The Dharan–Mulghat area of the eastern Nepal can be divided into three tectonic units: the Higher Himalayan Crystallines, the Lesser Himalayan Sequence and the Siwaliks from north to south separated by the Main Central Thrust (MCT) and Main Boundary Thrust (MBT), respectively. The Lesser Himalayan Sequence is divided into two groups separated by Chimra Thrust: the Bhedetar Group and the Dada Bajar Group. The Bhedetar Group includes the Raguwa Formation, the Phalametar Quartzite, the Churibas Formation, the Sangure Quartzite, and the Karkichhap Formation from the bottom to top, respectively; overthrusted by the Dada Bajar Group  consisting: the Ukhudanda Formation, the Mulghat Formation, the Okhre Formation, and the Patigau Formation, from lower to upper sections, respectively along the Chimra Thrust and the Bhorleni Formation as an individual formation overthrusted by Bhedetar Group along the Chhotimorang Thrust. The Main Central Thrust, the Main Boundary Thrust, the Chimra Thrust and the Chhotimorang Thrust are the major faults in Dharan–Mulghat area. The Leutiphedi Anticline and the Malbase Syncline are the major folds in the study area plunging towards east. The trend/plunge of anticline and syncline are 131º/24º and 096º/09ºrespectively. The microstructural study in the quartz grains reveals a sharp difference in the history across the MCT; dynamic in the rocks of the Lesser Himalayan Sequences and static in the rocks of the Higher Himalayan Crystallines.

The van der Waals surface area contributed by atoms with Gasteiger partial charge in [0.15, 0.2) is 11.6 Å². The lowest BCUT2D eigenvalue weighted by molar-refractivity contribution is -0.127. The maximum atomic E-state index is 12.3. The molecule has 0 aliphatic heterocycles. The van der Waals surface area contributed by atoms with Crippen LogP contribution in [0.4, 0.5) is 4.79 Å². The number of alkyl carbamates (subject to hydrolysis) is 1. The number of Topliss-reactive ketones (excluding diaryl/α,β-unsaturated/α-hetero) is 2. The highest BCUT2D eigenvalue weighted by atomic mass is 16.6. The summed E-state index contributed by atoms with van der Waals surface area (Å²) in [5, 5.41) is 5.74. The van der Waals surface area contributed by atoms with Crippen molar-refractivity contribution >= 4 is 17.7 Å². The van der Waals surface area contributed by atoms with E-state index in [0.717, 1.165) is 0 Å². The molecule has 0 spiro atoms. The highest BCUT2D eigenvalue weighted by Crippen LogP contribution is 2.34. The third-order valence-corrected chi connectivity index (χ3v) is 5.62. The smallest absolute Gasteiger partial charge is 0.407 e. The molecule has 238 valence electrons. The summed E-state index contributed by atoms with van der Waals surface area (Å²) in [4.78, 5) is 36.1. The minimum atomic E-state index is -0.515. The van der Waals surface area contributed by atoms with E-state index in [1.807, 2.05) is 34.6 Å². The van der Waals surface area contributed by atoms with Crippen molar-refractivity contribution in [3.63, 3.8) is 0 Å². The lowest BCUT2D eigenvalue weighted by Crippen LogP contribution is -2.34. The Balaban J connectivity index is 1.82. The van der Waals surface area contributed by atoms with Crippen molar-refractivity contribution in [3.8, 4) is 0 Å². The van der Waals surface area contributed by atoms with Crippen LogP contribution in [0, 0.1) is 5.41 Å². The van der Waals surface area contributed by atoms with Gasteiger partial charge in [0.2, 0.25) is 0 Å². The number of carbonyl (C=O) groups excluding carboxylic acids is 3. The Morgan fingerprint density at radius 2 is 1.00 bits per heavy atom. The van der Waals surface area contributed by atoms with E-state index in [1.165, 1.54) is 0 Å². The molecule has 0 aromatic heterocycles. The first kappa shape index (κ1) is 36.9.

PARAMETRIC EVALUATION OF SHEAR STRENGTH PARAMETERS ON THE STABILITY OF CUT SLOPE: A CASE STUDY FROM MAHABALESHWAR ROAD SECTION, INDIA

September 27th, 2018 by
Parametric evaluation of shear strength parameters on the stability of cut slope: a case study from Mahabaleshwar road section, India

Suman Panthee

Central Department of Geology, Tribhuvan University, Kirtipur, Kathmandu, Nepal

Jour. Nepal Geol. Soc., Vol. 51, 2016, 73-76